Intellectual Property Law
Intellectual Property Law Questions? Ask a Lawyer
Hi my name is ***** ***** i would be happy to help you with this question.
what type of patent are you filing for? utility, design or plant?
Ok well lets find out. The USPTO recognizes three kinds of patents. Utility patents, the most common type, refer to inventions that have a particular function. This is in contrast to design patents, which cover non-functional parts of articles, like the unique, ornamental shape or surface of an item.
Do you think you are trying to get a design or utility?
First, A formal application has a few required sections. In addition to drawings of the invention, you'll include the specification, which essentially teaches someone how to make or use the invention. The specification contains the following:
The specification should also include such things as the title of the invention, cross references to related applications, and a list of the figures in the drawings.
Most importantly, your application will include claims, which are listed after the specification. Claims actually define the legal scope of your patent and describe the boundaries of your invention (should the patent be granted). In addition to independent claims, which stand alone, you can also list dependent claims, which are narrower and incorporate a previous claim. Try to be broad at first, so that you can cover the most legal ground for your invention. But you'll probably have to narrow your claims later if the examiner considers them too vague.
You should include several other things along with your application, such as payment of filing fees, a self-addressed receipt postcard, a Patent Application Declaration (PAD) form and an Information Disclosure Statement (IDS). The PAD states that you are the true inventor; in the IDS, you disclose anything else that you're aware of that's relevant to your application (such as another application that's similar to yours).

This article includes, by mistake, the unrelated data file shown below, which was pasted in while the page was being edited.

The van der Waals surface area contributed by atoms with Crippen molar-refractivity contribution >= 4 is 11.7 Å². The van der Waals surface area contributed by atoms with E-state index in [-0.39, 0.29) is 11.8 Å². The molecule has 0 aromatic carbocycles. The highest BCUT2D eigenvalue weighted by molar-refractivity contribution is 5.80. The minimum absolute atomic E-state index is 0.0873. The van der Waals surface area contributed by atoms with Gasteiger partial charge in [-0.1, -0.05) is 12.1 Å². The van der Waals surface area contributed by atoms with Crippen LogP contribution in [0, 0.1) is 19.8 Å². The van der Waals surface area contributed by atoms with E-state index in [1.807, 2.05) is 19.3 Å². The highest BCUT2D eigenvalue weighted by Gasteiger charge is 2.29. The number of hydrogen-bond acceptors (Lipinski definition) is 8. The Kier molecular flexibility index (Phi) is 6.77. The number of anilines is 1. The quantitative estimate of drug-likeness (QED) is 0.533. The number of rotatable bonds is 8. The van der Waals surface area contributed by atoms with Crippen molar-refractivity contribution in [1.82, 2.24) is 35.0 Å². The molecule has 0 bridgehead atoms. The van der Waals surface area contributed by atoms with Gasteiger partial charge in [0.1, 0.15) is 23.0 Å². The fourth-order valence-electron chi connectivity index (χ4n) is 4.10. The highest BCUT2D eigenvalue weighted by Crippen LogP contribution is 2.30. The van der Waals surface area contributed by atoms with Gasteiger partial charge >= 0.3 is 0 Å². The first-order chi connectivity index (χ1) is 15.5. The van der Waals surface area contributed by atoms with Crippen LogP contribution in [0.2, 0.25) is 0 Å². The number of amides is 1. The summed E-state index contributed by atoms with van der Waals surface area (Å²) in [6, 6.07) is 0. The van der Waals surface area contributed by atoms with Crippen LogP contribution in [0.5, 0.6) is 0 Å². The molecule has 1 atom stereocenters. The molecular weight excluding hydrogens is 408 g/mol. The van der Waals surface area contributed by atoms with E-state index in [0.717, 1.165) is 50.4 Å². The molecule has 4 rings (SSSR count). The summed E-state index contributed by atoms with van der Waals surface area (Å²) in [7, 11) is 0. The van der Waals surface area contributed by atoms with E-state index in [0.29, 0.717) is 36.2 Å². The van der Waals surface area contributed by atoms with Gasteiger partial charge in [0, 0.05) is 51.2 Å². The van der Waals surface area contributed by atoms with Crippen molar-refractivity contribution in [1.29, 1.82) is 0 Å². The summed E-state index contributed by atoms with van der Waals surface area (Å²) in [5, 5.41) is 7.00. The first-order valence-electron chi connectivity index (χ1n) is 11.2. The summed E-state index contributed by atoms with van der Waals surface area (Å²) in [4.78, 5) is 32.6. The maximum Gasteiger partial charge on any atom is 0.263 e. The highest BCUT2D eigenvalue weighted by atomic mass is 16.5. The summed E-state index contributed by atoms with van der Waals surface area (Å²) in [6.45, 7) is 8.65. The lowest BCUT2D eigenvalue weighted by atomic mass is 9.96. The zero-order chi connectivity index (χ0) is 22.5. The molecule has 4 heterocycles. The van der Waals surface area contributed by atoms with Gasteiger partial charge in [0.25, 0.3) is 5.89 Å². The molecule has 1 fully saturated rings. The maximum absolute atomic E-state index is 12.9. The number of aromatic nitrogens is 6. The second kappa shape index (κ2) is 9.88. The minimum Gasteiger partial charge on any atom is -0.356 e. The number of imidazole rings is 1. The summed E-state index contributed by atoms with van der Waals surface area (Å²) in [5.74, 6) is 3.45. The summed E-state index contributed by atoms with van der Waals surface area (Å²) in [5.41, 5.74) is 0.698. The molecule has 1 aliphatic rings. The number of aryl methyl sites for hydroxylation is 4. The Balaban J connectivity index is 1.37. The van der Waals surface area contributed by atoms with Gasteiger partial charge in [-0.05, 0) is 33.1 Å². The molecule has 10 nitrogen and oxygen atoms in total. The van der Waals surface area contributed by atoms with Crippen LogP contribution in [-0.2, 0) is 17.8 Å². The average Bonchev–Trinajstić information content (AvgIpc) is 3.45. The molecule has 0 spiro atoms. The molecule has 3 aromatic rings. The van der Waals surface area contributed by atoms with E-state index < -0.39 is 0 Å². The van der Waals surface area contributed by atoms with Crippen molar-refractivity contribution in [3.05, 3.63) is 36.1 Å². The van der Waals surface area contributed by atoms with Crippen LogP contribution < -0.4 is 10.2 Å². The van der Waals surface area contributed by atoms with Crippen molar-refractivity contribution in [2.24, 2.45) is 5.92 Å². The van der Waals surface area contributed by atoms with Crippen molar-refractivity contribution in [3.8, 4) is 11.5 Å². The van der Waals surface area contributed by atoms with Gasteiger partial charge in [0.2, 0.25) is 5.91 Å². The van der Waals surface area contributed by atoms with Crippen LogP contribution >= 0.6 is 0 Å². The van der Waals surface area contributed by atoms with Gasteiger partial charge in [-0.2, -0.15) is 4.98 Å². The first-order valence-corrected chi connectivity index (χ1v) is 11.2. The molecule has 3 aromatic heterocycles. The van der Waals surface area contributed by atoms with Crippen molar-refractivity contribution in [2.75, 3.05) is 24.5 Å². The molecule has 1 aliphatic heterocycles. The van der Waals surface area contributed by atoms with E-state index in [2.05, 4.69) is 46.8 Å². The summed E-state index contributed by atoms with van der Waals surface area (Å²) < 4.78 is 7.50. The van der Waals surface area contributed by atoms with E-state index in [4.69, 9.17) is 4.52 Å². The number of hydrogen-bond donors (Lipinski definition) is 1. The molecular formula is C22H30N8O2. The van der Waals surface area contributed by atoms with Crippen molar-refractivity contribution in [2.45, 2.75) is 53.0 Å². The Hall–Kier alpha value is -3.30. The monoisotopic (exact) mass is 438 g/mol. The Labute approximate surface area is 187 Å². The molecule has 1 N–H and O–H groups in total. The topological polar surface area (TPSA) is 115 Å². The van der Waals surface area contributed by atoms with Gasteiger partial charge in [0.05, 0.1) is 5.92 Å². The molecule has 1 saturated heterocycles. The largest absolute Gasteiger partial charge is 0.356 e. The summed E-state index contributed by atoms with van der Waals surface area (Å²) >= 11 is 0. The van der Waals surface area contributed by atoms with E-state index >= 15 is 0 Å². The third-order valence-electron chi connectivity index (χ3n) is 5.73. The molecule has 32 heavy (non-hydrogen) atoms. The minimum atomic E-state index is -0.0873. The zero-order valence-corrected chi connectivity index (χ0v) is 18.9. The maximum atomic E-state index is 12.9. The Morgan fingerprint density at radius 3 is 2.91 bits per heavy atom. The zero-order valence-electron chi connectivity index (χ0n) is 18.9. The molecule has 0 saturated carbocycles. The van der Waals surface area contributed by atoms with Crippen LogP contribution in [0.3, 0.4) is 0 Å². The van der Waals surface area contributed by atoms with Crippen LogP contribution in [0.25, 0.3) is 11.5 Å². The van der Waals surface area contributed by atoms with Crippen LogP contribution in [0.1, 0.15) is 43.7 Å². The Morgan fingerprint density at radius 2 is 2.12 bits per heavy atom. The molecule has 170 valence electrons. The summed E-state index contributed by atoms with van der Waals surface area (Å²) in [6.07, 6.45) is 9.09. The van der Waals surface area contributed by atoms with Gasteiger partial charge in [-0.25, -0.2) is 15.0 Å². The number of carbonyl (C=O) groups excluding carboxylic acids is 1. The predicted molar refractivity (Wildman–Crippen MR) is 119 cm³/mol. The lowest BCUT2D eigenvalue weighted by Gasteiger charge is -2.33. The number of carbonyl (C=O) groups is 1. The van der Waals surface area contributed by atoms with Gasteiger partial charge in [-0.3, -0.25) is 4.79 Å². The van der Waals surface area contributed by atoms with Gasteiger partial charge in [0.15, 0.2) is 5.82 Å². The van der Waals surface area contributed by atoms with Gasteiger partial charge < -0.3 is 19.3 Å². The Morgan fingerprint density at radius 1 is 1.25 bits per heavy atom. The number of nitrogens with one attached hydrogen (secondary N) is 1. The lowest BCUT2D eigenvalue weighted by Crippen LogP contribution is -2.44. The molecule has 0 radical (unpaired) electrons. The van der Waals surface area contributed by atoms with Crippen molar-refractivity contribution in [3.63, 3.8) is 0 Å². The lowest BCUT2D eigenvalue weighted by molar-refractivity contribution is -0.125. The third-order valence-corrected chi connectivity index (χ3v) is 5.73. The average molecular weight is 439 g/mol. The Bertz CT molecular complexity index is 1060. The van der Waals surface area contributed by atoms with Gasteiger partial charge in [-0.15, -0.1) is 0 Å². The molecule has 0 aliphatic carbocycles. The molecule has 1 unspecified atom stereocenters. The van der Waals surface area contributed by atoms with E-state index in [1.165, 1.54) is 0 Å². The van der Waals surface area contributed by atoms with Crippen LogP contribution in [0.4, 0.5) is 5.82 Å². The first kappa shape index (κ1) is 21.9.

Unfortunately, the process is far from over when you file your patent, which is another reason to get professional help. An attorney will help you navigate the prosecution process as you fight to get your patent granted by the USPTO.
I understand that is a lot to take in, but that is as basic and simple as i can put the process. Like i said, i highly recommend hiring an attorney even though they are expensive. They know the process very well and will make it much smoother for you, as this is a long process. Best of luck, are there any further questions i can answer for you?
Alright, my answer above does not change. Does that answer your question?
bc of how difficult and intricate your patent claims sound, i would highly suggest you get an attorney, no matter the cost. If you believe your product is worth it.
Is there anything further i can answer for you at this time?
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